Chemical elements
    Physical Properties
      Nickel Fluoride
      Nickel Dichloride
      Double Nickel Chlorides
      Nickel Dibromide
      Nickel Di-iodide
      Nickel Chlorate
      Nickel Perchlorate
      Nickel Bromate
      Nickel Iodate
      Tri-nickel Suboxide
      Nickel Suboxide
      Nickel Monoxide
      Nickel Dihydroxide
      Nickelo-nickelic Oxide
      Nickel Dioxide
      Nickel Subsulphide
      Nickel Monosulphide
      Nickel Sesquisulphide
      Tri-nickel Tetrasulphide
      Nickel Disulphide
      Nickel Tetrasulphide
      Nickel Sulphite
      Nickel Thiosulphate
      Nickel Dithionate
      Nickel Sulphate
      Nickel Subselenide
      Nickel Selenide
      Nickel Sesquiselenide
      Nickel Selenite
      Nickel Sesquitelluride
      Nickel Tellurite
      Nickel Chromate
      Nickel Dichromate
      Double Nickel Chromates
      Nickel Molybdate
      Nickel Nitride
      Nickel Azoimide
      Nickel Nitrite
      Nickel Nitrate
      Di-nickel Phosphide
      Nickel Sesquiphosphide
      Nickel Diphosphide
      Nickel Triphosphide
      Nickel Hypophosphite
      Nickel Phosphite
      Nickel Metaphosphate
      Nickel Orthophosphate
      Nickel Pyrophosphate
      Nickel Thio-orthophosphate
      Nickel Thiopyrophosphite
      Nickel Thiopyrophosphate
      Tri-nickel Diarsenide
      Nickel Arsenide
      Nickel Diarsenide
      Nickel Arsenite
      Nickel Orthoarsenate
      Nickel Antimonide
      Nickel Antimonate
      Nickel Thioantimonite
      Nickel Vanadate
      Nickel Carbide
      Nickel Tetracarbonyl
      Nickel Carbonate
      Nickel Monocyanide
      Nickel Cyanide
      Nickel Thiocyanate
      Nickel Thiocarbonate Hexammoniate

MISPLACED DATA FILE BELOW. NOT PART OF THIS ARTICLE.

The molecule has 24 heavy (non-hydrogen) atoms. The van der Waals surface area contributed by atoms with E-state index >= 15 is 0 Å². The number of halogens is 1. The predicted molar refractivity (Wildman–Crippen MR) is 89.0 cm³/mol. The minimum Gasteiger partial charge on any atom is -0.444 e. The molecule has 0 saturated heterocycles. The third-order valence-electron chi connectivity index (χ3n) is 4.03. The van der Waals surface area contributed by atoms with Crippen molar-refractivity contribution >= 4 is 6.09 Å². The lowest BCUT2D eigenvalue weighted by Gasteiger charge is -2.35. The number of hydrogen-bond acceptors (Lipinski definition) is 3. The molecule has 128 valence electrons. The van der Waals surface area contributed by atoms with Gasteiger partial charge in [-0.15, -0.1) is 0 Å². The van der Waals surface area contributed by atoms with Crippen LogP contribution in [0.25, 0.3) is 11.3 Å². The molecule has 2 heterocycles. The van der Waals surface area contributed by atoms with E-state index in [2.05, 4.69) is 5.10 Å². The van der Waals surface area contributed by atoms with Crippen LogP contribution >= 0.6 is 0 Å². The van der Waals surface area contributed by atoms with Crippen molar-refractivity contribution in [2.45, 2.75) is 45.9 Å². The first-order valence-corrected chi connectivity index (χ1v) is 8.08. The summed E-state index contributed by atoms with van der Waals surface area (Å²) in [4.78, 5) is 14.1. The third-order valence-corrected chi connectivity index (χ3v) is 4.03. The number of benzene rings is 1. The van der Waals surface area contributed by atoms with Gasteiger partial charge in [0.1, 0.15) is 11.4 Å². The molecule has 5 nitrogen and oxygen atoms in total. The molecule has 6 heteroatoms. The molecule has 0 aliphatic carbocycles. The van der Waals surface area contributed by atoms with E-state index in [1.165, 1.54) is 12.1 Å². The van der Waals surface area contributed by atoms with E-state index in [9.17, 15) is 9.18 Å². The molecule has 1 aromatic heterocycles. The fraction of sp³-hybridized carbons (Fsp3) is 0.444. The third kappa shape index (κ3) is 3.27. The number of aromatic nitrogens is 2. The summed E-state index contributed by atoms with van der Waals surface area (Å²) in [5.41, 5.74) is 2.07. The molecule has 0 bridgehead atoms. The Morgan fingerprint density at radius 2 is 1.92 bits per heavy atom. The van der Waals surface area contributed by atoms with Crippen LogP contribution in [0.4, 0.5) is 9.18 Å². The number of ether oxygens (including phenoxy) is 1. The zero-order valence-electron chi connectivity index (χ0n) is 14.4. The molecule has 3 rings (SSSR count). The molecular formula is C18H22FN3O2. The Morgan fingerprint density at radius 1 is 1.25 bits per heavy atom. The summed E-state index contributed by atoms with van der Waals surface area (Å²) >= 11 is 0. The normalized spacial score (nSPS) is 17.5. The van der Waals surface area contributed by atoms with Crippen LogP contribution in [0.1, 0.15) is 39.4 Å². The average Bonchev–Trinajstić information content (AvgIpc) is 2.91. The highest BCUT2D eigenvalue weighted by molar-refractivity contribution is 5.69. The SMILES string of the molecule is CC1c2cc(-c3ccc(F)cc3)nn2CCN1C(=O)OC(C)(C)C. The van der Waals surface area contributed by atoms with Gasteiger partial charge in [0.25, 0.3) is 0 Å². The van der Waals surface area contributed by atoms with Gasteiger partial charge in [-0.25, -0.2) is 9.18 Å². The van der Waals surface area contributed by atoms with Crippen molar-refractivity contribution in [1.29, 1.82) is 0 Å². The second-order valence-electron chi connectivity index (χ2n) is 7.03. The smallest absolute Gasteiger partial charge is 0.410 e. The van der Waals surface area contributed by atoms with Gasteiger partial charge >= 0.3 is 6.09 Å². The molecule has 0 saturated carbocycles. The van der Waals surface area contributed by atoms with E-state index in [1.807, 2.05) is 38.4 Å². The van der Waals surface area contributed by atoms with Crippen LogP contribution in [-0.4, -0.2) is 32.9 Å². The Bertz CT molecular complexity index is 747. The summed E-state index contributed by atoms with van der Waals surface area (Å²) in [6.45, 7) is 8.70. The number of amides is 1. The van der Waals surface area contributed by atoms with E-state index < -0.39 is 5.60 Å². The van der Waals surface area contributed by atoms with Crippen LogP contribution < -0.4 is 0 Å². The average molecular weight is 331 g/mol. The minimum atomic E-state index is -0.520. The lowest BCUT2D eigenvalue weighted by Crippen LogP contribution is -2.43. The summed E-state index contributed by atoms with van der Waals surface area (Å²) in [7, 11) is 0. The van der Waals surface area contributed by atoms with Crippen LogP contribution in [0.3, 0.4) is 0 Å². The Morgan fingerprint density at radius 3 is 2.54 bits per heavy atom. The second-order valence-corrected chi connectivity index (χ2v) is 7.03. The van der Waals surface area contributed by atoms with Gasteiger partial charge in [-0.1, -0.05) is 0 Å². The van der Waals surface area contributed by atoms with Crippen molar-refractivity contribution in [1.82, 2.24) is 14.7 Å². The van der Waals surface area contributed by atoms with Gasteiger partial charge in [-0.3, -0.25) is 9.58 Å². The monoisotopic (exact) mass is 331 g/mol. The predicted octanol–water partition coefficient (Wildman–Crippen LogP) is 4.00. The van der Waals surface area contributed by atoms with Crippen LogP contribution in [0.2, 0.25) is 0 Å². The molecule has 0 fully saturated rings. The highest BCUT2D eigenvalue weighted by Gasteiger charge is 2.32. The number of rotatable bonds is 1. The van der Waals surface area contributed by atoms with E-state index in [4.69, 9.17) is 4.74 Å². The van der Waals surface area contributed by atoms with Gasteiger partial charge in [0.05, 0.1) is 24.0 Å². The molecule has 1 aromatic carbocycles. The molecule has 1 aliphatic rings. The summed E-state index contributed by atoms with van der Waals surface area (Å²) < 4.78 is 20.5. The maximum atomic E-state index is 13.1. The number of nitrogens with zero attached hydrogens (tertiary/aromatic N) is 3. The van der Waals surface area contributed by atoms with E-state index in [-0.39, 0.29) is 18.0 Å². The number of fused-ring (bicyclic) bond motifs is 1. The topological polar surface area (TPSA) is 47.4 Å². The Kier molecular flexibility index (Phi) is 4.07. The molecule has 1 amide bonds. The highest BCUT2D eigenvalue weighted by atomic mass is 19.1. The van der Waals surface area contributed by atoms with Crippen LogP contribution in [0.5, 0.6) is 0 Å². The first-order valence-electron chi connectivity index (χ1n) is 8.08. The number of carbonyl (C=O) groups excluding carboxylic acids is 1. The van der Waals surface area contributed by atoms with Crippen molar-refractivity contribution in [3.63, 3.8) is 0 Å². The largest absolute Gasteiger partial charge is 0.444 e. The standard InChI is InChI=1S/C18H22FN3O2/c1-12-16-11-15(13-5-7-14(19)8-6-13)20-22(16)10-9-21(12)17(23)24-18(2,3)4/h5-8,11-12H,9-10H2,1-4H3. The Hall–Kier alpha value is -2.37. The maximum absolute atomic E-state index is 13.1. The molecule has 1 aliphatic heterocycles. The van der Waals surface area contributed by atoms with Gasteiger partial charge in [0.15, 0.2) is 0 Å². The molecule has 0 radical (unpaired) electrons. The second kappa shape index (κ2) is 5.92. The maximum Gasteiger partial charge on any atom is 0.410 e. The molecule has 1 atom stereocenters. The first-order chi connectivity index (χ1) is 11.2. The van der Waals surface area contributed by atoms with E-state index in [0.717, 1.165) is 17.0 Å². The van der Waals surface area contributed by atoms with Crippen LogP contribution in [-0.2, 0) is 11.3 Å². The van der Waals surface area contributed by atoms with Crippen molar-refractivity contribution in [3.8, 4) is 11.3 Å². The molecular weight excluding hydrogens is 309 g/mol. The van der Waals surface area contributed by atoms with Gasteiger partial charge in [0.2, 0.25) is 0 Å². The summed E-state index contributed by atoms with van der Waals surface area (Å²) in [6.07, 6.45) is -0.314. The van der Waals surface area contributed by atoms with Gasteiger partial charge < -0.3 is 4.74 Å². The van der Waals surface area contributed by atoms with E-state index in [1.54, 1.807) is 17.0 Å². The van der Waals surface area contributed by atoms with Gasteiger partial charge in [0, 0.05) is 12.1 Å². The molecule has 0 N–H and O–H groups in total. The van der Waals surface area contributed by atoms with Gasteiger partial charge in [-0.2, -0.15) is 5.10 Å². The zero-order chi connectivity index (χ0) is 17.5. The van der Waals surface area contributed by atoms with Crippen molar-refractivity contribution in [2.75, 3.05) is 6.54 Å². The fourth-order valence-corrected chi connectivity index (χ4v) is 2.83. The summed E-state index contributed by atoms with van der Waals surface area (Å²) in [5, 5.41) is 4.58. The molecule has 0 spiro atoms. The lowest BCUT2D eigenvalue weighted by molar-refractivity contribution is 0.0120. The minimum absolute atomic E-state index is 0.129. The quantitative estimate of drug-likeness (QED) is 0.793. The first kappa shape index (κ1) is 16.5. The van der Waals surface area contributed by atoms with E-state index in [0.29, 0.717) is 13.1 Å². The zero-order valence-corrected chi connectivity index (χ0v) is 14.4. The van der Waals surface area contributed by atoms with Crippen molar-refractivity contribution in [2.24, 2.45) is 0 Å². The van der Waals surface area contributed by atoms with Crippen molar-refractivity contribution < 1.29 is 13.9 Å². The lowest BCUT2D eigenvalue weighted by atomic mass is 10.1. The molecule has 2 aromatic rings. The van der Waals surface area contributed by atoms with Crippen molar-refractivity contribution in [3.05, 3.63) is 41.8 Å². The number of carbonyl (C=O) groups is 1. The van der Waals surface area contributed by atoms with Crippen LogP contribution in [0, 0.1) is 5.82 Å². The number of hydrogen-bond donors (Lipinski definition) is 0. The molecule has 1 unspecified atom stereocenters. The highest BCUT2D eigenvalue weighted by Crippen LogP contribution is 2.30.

Nickel Subsilicide
      Nickel Orthosilicate
      Nickel Monoboride
      Nickel Borates
    PDB 1a5n-1g2a
    PDB 1g3v-1mn0
    PDB 1mro-1s9b
    PDB 1scr-1xmk
    PDB 1xu1-2cg5
    PDB 2cqz-2jih
    PDB 2jk8-2v4b
    PDB 2vbq-3c2q
    PDB 3c6c-3h85
    PDB 3hdp-3kvb
    PDB 3l1m-3o00
    PDB 3o01-4ubp
    PDB 8icl-9ant

Nickel Dihydroxide, Ni(OH)2

Nickelous Hydroxide, Nickel Dihydroxide, Ni(OH)2, is obtained as an apple-green precipitate upon warming aqueous alkali hydroxide with a solution of a nickel salt. The precipitate is not perfectly pure, but contains traces of alkali and of the original acid. It is very slightly soluble in water, but readily soluble in ammonium hydroxide, yielding a deep blue solution from which the nickel hydroxide is deposited in crystalline form on boiling.

Nickel hydroxide may also be obtained in the crystalline form by allowing a solution of sodium chloride to stand over mercury with a nickel wire connecting both liquids. The reaction is extremely slow, however.

Nickel hydroxide is formed when a fifth normal solution of nickel nitrate is exposed to hydrogen under a pressure of 100 atmospheres, and when a similar concentration of nickel acetate is exposed to hydrogen under the same pressure at 120° C.

Nickel hydroxide dissolves in ordinary distilled water to the extent of 12.7 mgs. of Ni(OH)2 per litre at 20° C. It is soluble in acids, yielding nickel salts; when heated, water is evolved, leaving a residue of nickel monoxide. It is quite insoluble even in concentrated solutions of potassium or sodium hydroxide, and is less readily oxidised in air than the corresponding cobalt derivative. Its solution in ammonia is a solvent for silk, but not for cotton.

Nickel hydroxide has been obtained in colloidal form by treating a solution of nickel sulphate with one of sodium protalbinate or lysalbinate, and dissolving the precipitate in dilute sodium hydroxide.

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